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Besides, it is observable, that after Patre the word Filioque was added by the Latin church: and since the Greek church may allege this in their defence, that it is no where in scripture expressly said, that the Spirit proceeds from the Son; this may be further pleaded for them, that in things, the belief of which can have no foundation but the testimony of scripture, it is there safest, precisely and strictly, to adhere to bare scripture-expression.

And thus much briefly concerning the person of the Spirit. The next thing is his employment, represented to us under a double notion.

1. And first of a Comforter. Christ suits his gifts to our exigences and occasions. Nothing so opportune to the sorrowful as a comforter. And as for Christ's disciples, we know that upon the very prediction of his departure, sorrow had filled their hearts. But then, this being actually come to pass, those clouds began to gather over their heads thicker and blacker, and at length to break forth into violence and persecutions: and therefore, under so many discouragements from without, they must needs have sunk, had they not had some supporter within. And their support was to be internal, that so it might be above their adversaries' power to bereave them of; John xvi. 22, Your joy no man taketh from you. It is out of their sight, and therefore out of their reach ; like a fountain lurking in the bowels of the earth, secret, plentiful, and continual.

It is a sad and a poor condition, when there is provision made only for being, not for comfort ; for life, not for refreshment. And therefore in the spiritual, as well as in the natural life, there are sublimer fruitions, as well as bare sustenance. For such is the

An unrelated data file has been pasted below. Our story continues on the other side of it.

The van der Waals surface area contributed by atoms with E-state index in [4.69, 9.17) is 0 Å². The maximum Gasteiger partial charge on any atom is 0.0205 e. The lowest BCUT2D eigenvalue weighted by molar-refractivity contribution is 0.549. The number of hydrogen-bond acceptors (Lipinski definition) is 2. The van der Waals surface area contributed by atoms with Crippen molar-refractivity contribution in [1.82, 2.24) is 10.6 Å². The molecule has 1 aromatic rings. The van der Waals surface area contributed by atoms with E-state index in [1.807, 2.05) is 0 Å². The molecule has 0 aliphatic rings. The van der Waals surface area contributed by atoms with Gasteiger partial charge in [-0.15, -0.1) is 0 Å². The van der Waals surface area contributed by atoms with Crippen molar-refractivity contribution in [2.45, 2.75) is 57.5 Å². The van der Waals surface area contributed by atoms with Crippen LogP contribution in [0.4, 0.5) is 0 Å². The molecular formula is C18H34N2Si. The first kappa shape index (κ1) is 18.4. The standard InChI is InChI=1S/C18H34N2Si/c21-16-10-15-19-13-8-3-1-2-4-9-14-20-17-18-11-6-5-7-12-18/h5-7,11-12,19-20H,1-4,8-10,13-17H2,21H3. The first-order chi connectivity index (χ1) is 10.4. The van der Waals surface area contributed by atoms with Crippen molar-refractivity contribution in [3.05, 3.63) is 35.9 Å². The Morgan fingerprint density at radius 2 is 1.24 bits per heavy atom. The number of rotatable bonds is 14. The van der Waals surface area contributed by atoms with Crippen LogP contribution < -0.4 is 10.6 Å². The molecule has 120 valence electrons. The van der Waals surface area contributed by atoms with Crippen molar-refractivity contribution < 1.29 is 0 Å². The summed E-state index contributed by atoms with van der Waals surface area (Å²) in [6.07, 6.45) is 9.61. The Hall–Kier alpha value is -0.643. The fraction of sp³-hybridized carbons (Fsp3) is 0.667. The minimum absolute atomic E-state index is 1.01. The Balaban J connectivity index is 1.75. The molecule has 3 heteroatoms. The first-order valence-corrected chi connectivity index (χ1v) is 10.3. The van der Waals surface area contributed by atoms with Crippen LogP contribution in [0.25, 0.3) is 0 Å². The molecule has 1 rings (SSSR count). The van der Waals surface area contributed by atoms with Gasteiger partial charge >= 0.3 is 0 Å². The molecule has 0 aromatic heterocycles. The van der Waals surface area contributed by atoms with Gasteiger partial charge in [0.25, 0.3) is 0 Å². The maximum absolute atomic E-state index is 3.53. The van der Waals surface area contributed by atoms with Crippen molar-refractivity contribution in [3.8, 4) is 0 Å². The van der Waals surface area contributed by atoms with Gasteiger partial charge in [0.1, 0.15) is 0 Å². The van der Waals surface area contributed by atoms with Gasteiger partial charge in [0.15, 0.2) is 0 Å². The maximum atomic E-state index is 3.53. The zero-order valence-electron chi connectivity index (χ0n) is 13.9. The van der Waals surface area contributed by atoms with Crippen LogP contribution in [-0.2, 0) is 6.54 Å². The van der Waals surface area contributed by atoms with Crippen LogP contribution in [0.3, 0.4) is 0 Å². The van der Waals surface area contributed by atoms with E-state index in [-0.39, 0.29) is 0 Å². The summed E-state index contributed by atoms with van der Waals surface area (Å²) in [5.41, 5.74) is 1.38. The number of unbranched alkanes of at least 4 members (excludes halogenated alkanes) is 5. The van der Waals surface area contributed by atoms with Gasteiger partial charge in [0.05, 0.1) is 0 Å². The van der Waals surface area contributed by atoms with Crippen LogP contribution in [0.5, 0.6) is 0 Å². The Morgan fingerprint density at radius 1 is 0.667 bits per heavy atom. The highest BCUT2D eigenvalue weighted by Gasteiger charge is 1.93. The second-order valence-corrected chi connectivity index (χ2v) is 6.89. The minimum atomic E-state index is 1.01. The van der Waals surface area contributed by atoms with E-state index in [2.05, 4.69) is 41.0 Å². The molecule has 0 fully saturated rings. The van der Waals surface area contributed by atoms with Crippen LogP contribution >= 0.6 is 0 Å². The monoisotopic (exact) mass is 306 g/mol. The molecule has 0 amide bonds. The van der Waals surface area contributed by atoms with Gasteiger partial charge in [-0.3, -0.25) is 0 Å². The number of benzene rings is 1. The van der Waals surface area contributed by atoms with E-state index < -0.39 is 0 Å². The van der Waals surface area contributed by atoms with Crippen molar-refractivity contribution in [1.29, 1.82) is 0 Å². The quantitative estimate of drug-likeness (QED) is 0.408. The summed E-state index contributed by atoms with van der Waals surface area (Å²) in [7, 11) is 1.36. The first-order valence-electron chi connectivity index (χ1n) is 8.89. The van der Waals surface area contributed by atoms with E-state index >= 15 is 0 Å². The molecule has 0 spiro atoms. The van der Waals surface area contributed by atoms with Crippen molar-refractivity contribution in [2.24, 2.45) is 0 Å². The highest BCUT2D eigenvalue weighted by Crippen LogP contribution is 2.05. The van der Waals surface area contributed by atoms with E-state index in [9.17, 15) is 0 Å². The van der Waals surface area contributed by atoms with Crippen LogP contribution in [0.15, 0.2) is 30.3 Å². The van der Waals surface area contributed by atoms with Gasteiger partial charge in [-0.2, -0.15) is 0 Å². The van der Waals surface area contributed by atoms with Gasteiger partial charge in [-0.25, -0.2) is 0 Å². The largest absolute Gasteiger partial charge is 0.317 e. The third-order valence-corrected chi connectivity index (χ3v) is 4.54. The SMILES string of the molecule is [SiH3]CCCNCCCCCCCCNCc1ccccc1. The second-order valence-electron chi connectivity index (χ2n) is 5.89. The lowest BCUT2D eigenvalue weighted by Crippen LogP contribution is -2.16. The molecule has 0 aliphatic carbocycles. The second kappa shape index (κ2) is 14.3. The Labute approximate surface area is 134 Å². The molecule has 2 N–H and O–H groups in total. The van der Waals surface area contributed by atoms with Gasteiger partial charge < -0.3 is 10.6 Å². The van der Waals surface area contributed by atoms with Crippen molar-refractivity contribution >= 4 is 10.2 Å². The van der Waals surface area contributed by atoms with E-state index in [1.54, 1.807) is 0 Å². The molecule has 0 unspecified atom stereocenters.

nature of man, that it requires lucid intervals ; and the vigour of the mind would flag and decay, should it always jog on at the rate of a common enjoyment, without being sometimes quickened and exalted with the vicissitude of some more refined pleasures.

But what kind of comfort is this, that the Spirit of God conveys to believers? Why, it is very strange and peculiar, but most significantly set forth in that place, in Mark x. 29, 30, There is no man that hath left house, or brethren, or sisters, or father, or mother, or wife, or children, or lands, for my sake, and the gospel's, but he shall receive an hundredfold now in this time, houses, and brethren, and sisters, and mothers, and children, and lands, with persecutions ; and in the world to come eternal life. What! receive all these things with persecution, when it cannot be persecution, unless it deprive us of all these? Why, yes; God will give us the comfort of these things, even without the enjoyment of them. He can extract the spirit of these things from their bulk, and convey it single without the possession.

For as in the food that we take into our bodies, it is but very little that passes into nutriment, and so is converted into our substance; so in the greatest affluence of plenty, it is not the mass of the enjoyment, but the elixir or spirit that is derived through it, that gives the comfort.

Now it is a standing rule even in philosophy, that whatsoever God does by the mediation of second causes, he can do immediately by himself, and without them. And therefore it is no wonder, if God can torment where we see no tormentor, and comfort where we behold no comforter ; he can do it by im

mediate emanations from himself, by continual effluxes of those powers and virtues, which he was pleased to implant in a weaker and fainter measure in created agents.

They indeed do all things by gross conveyances and material assistances; as an earthly parent cannot refresh his son without the means and instruments of refreshment, as meat, clothes, money, and other such accommodations : but whatsoever we do by the help of these, that God does by a plenitude and all-sufficiency flowing from himself. Thus the impure sublunary fire conveys neither heat nor light, but as it kindles upon some earthly materials of wood, stubble, or the like; but the nobler and celestial fire in the body of the sun, that works all these effects by a communication of its own virtue, without the interposal of those culinary helps : it affords flame and light, and warmth and all, without fuel.